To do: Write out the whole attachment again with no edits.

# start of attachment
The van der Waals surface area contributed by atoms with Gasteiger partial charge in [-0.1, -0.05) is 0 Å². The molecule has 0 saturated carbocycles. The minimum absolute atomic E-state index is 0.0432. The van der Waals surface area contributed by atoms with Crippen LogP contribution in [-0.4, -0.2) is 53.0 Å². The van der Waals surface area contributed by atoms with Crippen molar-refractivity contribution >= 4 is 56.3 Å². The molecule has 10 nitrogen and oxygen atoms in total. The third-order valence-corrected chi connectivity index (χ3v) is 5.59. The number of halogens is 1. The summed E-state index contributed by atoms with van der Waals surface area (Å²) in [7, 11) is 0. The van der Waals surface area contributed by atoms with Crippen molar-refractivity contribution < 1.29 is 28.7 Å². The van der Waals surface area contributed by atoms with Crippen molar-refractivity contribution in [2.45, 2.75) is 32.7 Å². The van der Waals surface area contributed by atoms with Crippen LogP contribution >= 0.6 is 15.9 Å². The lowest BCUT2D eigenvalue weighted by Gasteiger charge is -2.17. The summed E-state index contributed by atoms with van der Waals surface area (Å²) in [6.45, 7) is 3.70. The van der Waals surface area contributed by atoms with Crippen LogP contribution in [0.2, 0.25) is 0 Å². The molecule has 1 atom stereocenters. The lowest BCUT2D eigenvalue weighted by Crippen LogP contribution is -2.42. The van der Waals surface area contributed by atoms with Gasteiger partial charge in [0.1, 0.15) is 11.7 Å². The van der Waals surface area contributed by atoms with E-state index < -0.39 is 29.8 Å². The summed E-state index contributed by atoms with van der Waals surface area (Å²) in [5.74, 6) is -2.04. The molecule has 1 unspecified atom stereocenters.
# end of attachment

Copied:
The van der Waals surface area contributed by atoms with Gasteiger partial charge in [-0.1, -0.05) is 0 Å². The molecule has 0 saturated carbocycles. The minimum absolute atomic E-state index is 0.0432. The van der Waals surface area contributed by atoms with Crippen LogP contribution in [-0.4, -0.2) is 53.0 Å². The van der Waals surface area contributed by atoms with Crippen molar-refractivity contribution >= 4 is 56.3 Å². The molecule has 10 nitrogen and oxygen atoms in total. The third-order valence-corrected chi connectivity index (χ3v) is 5.59. The number of halogens is 1. The summed E-state index contributed by atoms with van der Waals surface area (Å²) in [7, 11) is 0. The van der Waals surface area contributed by atoms with Crippen molar-refractivity contribution < 1.29 is 28.7 Å². The van der Waals surface area contributed by atoms with Crippen molar-refractivity contribution in [2.45, 2.75) is 32.7 Å². The van der Waals surface area contributed by atoms with Crippen LogP contribution >= 0.6 is 15.9 Å². The lowest BCUT2D eigenvalue weighted by Gasteiger charge is -2.17. The summed E-state index contributed by atoms with van der Waals surface area (Å²) in [6.45, 7) is 3.70. The van der Waals surface area contributed by atoms with Crippen LogP contribution in [0.2, 0.25) is 0 Å². The molecule has 1 atom stereocenters. The lowest BCUT2D eigenvalue weighted by Crippen LogP contribution is -2.42. The van der Waals surface area contributed by atoms with Gasteiger partial charge in [0.1, 0.15) is 11.7 Å². The van der Waals surface area contributed by atoms with E-state index < -0.39 is 29.8 Å². The summed E-state index contributed by atoms with van der Waals surface area (Å²) in [5.74, 6) is -2.04. The molecule has 1 unspecified atom stereocenters.